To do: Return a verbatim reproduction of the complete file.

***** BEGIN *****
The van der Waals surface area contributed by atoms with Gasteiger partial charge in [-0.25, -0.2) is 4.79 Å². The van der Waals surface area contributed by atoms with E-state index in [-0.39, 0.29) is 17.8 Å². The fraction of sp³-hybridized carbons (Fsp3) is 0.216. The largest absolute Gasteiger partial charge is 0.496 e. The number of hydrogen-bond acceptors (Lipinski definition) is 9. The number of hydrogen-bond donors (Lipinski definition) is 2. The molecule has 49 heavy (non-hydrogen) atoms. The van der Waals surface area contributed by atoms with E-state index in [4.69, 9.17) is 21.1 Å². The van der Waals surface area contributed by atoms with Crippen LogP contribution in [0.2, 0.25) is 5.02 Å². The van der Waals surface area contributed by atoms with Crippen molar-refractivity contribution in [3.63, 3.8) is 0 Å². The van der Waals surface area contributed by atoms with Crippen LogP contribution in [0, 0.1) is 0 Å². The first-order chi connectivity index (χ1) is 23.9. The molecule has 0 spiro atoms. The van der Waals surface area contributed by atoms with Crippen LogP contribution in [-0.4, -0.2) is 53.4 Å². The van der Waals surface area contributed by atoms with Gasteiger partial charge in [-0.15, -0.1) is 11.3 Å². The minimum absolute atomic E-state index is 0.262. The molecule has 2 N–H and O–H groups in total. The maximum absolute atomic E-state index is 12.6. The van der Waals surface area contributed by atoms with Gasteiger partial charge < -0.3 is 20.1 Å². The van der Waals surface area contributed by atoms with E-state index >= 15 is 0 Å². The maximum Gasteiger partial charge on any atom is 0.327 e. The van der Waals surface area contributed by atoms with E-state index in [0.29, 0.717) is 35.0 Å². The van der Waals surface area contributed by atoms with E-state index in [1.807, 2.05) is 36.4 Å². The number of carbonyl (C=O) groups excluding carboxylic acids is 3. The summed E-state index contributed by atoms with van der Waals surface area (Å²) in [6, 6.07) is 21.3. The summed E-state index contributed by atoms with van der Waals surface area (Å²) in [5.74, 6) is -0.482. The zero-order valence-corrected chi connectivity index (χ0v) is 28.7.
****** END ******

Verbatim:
The van der Waals surface area contributed by atoms with Gasteiger partial charge in [-0.25, -0.2) is 4.79 Å². The van der Waals surface area contributed by atoms with E-state index in [-0.39, 0.29) is 17.8 Å². The fraction of sp³-hybridized carbons (Fsp3) is 0.216. The largest absolute Gasteiger partial charge is 0.496 e. The number of hydrogen-bond acceptors (Lipinski definition) is 9. The number of hydrogen-bond donors (Lipinski definition) is 2. The molecule has 49 heavy (non-hydrogen) atoms. The van der Waals surface area contributed by atoms with E-state index in [4.69, 9.17) is 21.1 Å². The van der Waals surface area contributed by atoms with Crippen LogP contribution in [0.2, 0.25) is 5.02 Å². The van der Waals surface area contributed by atoms with Crippen molar-refractivity contribution in [3.63, 3.8) is 0 Å². The van der Waals surface area contributed by atoms with Crippen LogP contribution in [0, 0.1) is 0 Å². The first-order chi connectivity index (χ1) is 23.9. The molecule has 0 spiro atoms. The van der Waals surface area contributed by atoms with Crippen LogP contribution in [-0.4, -0.2) is 53.4 Å². The van der Waals surface area contributed by atoms with Gasteiger partial charge in [-0.15, -0.1) is 11.3 Å². The minimum absolute atomic E-state index is 0.262. The molecule has 2 N–H and O–H groups in total. The maximum absolute atomic E-state index is 12.6. The van der Waals surface area contributed by atoms with Gasteiger partial charge < -0.3 is 20.1 Å². The van der Waals surface area contributed by atoms with E-state index >= 15 is 0 Å². The maximum Gasteiger partial charge on any atom is 0.327 e. The van der Waals surface area contributed by atoms with E-state index in [0.29, 0.717) is 35.0 Å². The van der Waals surface area contributed by atoms with E-state index in [1.807, 2.05) is 36.4 Å². The number of carbonyl (C=O) groups excluding carboxylic acids is 3. The summed E-state index contributed by atoms with van der Waals surface area (Å²) in [6, 6.07) is 21.3. The summed E-state index contributed by atoms with van der Waals surface area (Å²) in [5.74, 6) is -0.482. The zero-order valence-corrected chi connectivity index (χ0v) is 28.7.